I don't have a choice but I still choose you

Oh I don't love you but I always will
Oh I don't love you but I always will
Oh I don't love you but I always will
Oh I don't love you but I always will
Oh I don't love you but I always will
Oh I don't love you but I always will
Oh I don't love you but I always will

I always will
I always will
I always will
I always will
I always will

The first lines of the song begin the clash of paradoxes that exist throughout the song as two lovers call and respond. The song opens with John Paul White singing, "You only know what I want you to" and Joy Williams answering, "I know everything you don't want me to." This series of paradoxes, at least to me, seem to be the heart of love and marriage in our time. They are paradoxes between what Kierkegaard would call the "love of the poets" and the "love of the eternal," two loves Kierkegaard believes are distinct.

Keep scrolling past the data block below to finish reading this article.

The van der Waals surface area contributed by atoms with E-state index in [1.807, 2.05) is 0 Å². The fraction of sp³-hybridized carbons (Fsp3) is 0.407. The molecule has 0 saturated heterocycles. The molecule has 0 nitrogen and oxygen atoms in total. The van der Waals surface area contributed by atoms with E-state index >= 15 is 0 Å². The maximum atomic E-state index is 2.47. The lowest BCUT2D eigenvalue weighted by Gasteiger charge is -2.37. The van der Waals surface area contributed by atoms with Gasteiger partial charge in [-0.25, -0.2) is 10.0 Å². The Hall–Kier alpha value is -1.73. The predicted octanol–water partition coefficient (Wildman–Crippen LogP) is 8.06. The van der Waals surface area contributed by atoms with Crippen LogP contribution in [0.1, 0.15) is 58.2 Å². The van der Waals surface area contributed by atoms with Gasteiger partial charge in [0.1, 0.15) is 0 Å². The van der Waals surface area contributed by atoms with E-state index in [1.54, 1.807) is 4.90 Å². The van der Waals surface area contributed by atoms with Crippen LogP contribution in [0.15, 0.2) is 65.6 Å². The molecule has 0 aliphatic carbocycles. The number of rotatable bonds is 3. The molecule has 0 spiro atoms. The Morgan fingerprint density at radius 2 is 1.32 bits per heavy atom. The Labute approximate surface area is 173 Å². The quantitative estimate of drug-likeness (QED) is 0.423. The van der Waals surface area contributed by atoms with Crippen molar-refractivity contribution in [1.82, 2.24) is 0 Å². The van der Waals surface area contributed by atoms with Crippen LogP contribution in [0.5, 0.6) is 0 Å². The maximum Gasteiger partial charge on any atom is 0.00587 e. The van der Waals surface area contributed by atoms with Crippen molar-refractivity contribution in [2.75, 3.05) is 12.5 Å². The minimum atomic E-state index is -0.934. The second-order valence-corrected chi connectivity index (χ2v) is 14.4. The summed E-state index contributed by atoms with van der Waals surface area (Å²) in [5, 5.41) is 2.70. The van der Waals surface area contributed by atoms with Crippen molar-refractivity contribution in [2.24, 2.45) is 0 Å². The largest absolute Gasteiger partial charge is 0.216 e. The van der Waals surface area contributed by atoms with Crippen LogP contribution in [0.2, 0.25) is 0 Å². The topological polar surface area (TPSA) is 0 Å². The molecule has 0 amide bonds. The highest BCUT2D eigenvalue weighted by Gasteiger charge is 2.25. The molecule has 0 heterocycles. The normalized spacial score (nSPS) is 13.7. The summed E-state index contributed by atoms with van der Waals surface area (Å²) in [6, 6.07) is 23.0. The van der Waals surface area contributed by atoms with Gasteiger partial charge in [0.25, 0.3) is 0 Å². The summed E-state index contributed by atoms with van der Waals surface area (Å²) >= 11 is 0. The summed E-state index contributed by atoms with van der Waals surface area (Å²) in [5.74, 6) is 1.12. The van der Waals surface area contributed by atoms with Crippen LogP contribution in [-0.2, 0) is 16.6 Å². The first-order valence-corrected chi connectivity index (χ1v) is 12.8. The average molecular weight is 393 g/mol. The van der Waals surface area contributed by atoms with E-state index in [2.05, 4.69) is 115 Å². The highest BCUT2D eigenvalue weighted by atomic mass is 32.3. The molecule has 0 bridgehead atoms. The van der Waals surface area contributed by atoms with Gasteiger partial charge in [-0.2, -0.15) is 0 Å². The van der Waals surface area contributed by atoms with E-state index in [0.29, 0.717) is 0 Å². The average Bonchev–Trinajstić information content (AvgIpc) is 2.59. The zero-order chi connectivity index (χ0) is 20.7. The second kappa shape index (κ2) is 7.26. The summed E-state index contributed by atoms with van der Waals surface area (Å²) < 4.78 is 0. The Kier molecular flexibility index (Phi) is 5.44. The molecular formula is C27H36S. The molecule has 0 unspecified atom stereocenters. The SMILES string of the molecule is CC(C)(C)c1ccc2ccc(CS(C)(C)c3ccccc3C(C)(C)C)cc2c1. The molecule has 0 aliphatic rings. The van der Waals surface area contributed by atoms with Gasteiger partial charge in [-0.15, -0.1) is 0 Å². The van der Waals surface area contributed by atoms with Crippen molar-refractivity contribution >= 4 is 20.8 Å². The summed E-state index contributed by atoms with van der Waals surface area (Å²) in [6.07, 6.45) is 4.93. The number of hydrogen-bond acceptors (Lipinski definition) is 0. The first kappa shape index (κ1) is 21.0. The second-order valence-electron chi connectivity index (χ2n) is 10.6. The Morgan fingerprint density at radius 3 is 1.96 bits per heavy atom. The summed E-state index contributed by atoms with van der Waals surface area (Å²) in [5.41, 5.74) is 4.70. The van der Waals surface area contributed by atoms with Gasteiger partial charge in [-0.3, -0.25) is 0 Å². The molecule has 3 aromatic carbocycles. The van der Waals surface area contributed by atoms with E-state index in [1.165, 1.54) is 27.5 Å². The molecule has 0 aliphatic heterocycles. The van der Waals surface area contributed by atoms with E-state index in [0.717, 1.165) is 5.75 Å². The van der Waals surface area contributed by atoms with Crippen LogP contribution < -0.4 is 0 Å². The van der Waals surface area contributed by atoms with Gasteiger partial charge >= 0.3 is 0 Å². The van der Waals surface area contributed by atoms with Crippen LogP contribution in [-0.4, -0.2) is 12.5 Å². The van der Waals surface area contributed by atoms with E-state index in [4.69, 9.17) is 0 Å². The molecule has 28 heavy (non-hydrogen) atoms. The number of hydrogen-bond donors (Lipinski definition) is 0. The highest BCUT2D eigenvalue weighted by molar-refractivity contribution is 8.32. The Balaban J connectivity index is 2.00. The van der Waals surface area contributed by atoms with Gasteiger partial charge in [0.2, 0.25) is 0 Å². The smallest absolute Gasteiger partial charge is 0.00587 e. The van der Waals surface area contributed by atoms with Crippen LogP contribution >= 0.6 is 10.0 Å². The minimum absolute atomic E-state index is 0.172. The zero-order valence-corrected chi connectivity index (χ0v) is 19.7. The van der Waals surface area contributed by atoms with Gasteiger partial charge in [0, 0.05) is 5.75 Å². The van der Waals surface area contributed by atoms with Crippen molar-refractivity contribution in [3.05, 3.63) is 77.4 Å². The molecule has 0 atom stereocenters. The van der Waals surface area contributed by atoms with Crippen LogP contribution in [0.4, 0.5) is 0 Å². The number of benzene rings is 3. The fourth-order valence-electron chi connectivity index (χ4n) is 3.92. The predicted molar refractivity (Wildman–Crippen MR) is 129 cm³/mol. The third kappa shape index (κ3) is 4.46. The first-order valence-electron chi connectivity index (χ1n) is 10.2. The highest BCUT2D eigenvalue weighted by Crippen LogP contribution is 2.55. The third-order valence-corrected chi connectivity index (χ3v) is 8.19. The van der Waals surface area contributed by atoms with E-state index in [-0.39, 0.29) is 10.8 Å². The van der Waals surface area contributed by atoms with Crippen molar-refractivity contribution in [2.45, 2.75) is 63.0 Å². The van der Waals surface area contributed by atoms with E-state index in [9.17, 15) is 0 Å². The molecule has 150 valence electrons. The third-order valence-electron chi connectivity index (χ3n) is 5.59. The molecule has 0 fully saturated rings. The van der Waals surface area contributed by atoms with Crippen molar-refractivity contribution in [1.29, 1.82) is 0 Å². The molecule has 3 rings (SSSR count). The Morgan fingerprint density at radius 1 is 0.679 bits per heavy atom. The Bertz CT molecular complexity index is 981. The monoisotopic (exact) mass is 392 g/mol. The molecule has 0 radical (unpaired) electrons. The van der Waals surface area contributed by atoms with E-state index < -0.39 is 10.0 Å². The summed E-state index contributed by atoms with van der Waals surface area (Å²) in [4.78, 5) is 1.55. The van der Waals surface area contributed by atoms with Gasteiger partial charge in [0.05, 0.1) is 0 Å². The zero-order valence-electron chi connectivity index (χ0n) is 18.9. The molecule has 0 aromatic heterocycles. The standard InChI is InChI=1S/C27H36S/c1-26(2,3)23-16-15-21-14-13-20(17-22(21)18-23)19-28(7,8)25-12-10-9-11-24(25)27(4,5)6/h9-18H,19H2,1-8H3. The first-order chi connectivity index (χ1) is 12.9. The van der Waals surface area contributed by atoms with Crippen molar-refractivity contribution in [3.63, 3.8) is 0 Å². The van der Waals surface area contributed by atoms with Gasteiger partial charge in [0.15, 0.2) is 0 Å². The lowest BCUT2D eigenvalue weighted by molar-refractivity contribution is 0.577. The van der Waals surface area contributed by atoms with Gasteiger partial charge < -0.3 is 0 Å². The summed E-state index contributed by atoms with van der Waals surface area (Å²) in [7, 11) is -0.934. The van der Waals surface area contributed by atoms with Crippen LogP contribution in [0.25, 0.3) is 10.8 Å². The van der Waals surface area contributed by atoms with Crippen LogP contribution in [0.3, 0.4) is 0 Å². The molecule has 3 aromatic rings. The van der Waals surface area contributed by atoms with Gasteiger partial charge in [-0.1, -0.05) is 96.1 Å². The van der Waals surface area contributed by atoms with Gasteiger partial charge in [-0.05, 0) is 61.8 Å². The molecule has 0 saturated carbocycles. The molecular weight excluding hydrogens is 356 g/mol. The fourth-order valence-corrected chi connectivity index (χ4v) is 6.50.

I think so many of us--myself include--find ourselves stuck, perplexed as we try to mediate between the eternal realities of love and the warm waters of the poetic love of our culture. We've been told that love is only the romance of the poetic (of top 40 ballads and romantic comedies). But the sensations of this love seem to collide with the sharp rocks of the mystery of the eternal, of a love that stands in the bright, blinding glow beyond time. We are confused and frustrated because we view love through the hermeneutic of the poetic (of the consumptive), assuming that love is only what you and I construct and choose. But there is a reality to love that, through our choosing to love another, then stands outside of our construction. It becomes more than what the two of us have created, because in binding our lives together, in love we've created an eternal event; we've allowed the eternal to bind two into one.